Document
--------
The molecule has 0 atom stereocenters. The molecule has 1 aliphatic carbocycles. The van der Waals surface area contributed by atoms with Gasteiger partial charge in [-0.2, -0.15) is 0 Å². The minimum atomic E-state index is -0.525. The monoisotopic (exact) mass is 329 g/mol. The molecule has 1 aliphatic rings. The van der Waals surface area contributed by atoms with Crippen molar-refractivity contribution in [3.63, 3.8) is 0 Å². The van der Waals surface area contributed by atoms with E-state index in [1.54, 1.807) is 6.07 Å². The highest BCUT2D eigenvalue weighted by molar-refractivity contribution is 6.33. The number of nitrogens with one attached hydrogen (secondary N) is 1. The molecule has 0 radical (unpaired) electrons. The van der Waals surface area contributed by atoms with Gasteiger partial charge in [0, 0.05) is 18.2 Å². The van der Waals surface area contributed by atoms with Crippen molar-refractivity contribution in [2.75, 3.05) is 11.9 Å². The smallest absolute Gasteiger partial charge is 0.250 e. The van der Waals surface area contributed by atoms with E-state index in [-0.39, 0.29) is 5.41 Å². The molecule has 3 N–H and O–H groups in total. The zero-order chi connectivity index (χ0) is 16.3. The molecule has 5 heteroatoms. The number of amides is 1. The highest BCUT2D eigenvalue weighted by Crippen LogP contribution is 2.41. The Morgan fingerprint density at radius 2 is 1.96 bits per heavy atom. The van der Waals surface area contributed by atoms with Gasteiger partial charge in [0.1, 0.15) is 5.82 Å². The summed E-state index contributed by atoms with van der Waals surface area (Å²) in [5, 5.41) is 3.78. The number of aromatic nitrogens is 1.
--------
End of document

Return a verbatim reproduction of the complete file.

The molecule has 0 atom stereocenters. The molecule has 1 aliphatic carbocycles. The van der Waals surface area contributed by atoms with Gasteiger partial charge in [-0.2, -0.15) is 0 Å². The minimum atomic E-state index is -0.525. The monoisotopic (exact) mass is 329 g/mol. The molecule has 1 aliphatic rings. The van der Waals surface area contributed by atoms with Crippen molar-refractivity contribution in [3.63, 3.8) is 0 Å². The van der Waals surface area contributed by atoms with E-state index in [1.54, 1.807) is 6.07 Å². The highest BCUT2D eigenvalue weighted by molar-refractivity contribution is 6.33. The number of nitrogens with one attached hydrogen (secondary N) is 1. The molecule has 0 radical (unpaired) electrons. The van der Waals surface area contributed by atoms with Gasteiger partial charge in [0, 0.05) is 18.2 Å². The van der Waals surface area contributed by atoms with Crippen molar-refractivity contribution in [2.75, 3.05) is 11.9 Å². The smallest absolute Gasteiger partial charge is 0.250 e. The van der Waals surface area contributed by atoms with E-state index in [-0.39, 0.29) is 5.41 Å². The molecule has 3 N–H and O–H groups in total. The zero-order chi connectivity index (χ0) is 16.3. The molecule has 5 heteroatoms. The number of amides is 1. The highest BCUT2D eigenvalue weighted by Crippen LogP contribution is 2.41. The Morgan fingerprint density at radius 2 is 1.96 bits per heavy atom. The van der Waals surface area contributed by atoms with Gasteiger partial charge in [0.1, 0.15) is 5.82 Å². The summed E-state index contributed by atoms with van der Waals surface area (Å²) in [5, 5.41) is 3.78. The number of aromatic nitrogens is 1.